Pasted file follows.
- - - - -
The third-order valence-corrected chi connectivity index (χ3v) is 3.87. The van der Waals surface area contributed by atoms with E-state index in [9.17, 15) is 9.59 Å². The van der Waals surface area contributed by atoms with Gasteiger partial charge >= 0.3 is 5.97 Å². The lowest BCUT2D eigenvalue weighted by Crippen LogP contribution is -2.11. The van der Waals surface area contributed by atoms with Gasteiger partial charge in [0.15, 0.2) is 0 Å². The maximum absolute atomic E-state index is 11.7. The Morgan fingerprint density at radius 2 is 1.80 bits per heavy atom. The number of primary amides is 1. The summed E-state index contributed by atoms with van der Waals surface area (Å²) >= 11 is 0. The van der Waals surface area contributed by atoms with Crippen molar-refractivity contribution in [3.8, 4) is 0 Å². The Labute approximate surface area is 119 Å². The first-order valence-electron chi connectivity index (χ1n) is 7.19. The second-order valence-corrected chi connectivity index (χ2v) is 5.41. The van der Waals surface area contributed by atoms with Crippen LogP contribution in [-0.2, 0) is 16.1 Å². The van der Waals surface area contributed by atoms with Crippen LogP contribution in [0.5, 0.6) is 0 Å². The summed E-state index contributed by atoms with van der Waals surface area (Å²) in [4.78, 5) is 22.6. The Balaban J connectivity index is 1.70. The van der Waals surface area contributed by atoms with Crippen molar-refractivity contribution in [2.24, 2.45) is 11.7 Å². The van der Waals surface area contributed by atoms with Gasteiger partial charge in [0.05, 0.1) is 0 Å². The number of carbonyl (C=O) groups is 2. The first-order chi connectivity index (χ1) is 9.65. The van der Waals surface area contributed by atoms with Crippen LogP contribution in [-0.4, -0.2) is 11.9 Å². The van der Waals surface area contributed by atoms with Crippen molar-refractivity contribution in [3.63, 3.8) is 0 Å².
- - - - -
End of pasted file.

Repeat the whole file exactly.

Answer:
The third-order valence-corrected chi connectivity index (χ3v) is 3.87. The van der Waals surface area contributed by atoms with E-state index in [9.17, 15) is 9.59 Å². The van der Waals surface area contributed by atoms with Gasteiger partial charge >= 0.3 is 5.97 Å². The lowest BCUT2D eigenvalue weighted by Crippen LogP contribution is -2.11. The van der Waals surface area contributed by atoms with Gasteiger partial charge in [0.15, 0.2) is 0 Å². The maximum absolute atomic E-state index is 11.7. The Morgan fingerprint density at radius 2 is 1.80 bits per heavy atom. The number of primary amides is 1. The summed E-state index contributed by atoms with van der Waals surface area (Å²) >= 11 is 0. The van der Waals surface area contributed by atoms with Crippen molar-refractivity contribution in [3.8, 4) is 0 Å². The Labute approximate surface area is 119 Å². The first-order valence-electron chi connectivity index (χ1n) is 7.19. The second-order valence-corrected chi connectivity index (χ2v) is 5.41. The van der Waals surface area contributed by atoms with Crippen LogP contribution in [-0.2, 0) is 16.1 Å². The van der Waals surface area contributed by atoms with Crippen LogP contribution in [0.5, 0.6) is 0 Å². The summed E-state index contributed by atoms with van der Waals surface area (Å²) in [4.78, 5) is 22.6. The Balaban J connectivity index is 1.70. The van der Waals surface area contributed by atoms with Crippen molar-refractivity contribution in [2.24, 2.45) is 11.7 Å². The van der Waals surface area contributed by atoms with Gasteiger partial charge in [0.05, 0.1) is 0 Å². The number of carbonyl (C=O) groups is 2. The first-order chi connectivity index (χ1) is 9.65. The van der Waals surface area contributed by atoms with Crippen LogP contribution in [-0.4, -0.2) is 11.9 Å². The van der Waals surface area contributed by atoms with Crippen molar-refractivity contribution in [3.63, 3.8) is 0 Å².